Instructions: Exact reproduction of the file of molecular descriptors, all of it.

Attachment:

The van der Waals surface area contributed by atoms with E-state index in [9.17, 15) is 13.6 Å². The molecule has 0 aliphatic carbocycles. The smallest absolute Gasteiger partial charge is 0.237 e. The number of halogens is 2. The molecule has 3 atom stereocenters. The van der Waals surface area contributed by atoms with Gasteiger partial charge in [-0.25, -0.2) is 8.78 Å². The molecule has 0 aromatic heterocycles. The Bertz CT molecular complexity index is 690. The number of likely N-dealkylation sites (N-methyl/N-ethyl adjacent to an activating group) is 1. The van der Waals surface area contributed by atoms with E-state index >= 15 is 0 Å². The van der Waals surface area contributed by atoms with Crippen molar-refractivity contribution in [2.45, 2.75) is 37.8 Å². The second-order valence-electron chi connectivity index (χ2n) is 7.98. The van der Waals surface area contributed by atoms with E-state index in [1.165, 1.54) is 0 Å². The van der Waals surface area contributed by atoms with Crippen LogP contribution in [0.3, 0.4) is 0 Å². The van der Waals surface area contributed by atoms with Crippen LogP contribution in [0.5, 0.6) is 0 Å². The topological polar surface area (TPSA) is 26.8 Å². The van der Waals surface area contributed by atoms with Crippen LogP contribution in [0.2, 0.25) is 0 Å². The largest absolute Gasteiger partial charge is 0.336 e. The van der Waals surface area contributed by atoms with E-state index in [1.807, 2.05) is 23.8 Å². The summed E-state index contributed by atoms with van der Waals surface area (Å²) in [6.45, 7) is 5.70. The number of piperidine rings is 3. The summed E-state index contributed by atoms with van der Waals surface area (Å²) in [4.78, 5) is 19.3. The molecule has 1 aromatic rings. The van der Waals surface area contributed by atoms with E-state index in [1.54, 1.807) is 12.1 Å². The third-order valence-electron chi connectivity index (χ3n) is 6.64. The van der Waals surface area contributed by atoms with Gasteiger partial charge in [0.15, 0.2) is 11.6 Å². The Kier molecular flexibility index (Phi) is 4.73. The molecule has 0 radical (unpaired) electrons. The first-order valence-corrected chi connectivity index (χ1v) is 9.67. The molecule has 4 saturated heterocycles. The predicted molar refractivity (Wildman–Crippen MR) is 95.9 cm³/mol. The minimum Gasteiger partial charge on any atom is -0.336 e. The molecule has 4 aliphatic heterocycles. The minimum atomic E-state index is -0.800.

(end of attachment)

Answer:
The van der Waals surface area contributed by atoms with E-state index in [9.17, 15) is 13.6 Å². The molecule has 0 aliphatic carbocycles. The smallest absolute Gasteiger partial charge is 0.237 e. The number of halogens is 2. The molecule has 3 atom stereocenters. The van der Waals surface area contributed by atoms with Gasteiger partial charge in [-0.25, -0.2) is 8.78 Å². The molecule has 0 aromatic heterocycles. The Bertz CT molecular complexity index is 690. The number of likely N-dealkylation sites (N-methyl/N-ethyl adjacent to an activating group) is 1. The van der Waals surface area contributed by atoms with E-state index >= 15 is 0 Å². The van der Waals surface area contributed by atoms with Crippen molar-refractivity contribution in [2.45, 2.75) is 37.8 Å². The second-order valence-electron chi connectivity index (χ2n) is 7.98. The van der Waals surface area contributed by atoms with E-state index in [1.165, 1.54) is 0 Å². The van der Waals surface area contributed by atoms with Crippen LogP contribution in [0.3, 0.4) is 0 Å². The van der Waals surface area contributed by atoms with Crippen LogP contribution in [0.5, 0.6) is 0 Å². The topological polar surface area (TPSA) is 26.8 Å². The van der Waals surface area contributed by atoms with Crippen LogP contribution in [0.2, 0.25) is 0 Å². The largest absolute Gasteiger partial charge is 0.336 e. The van der Waals surface area contributed by atoms with E-state index in [1.807, 2.05) is 23.8 Å². The summed E-state index contributed by atoms with van der Waals surface area (Å²) in [6.45, 7) is 5.70. The number of piperidine rings is 3. The summed E-state index contributed by atoms with van der Waals surface area (Å²) in [4.78, 5) is 19.3. The molecule has 1 aromatic rings. The van der Waals surface area contributed by atoms with E-state index in [1.54, 1.807) is 12.1 Å². The third-order valence-electron chi connectivity index (χ3n) is 6.64. The van der Waals surface area contributed by atoms with Gasteiger partial charge in [0.15, 0.2) is 11.6 Å². The Kier molecular flexibility index (Phi) is 4.73. The molecule has 0 radical (unpaired) electrons. The first-order valence-corrected chi connectivity index (χ1v) is 9.67. The molecule has 4 saturated heterocycles. The predicted molar refractivity (Wildman–Crippen MR) is 95.9 cm³/mol. The minimum Gasteiger partial charge on any atom is -0.336 e. The molecule has 4 aliphatic heterocycles. The minimum atomic E-state index is -0.800.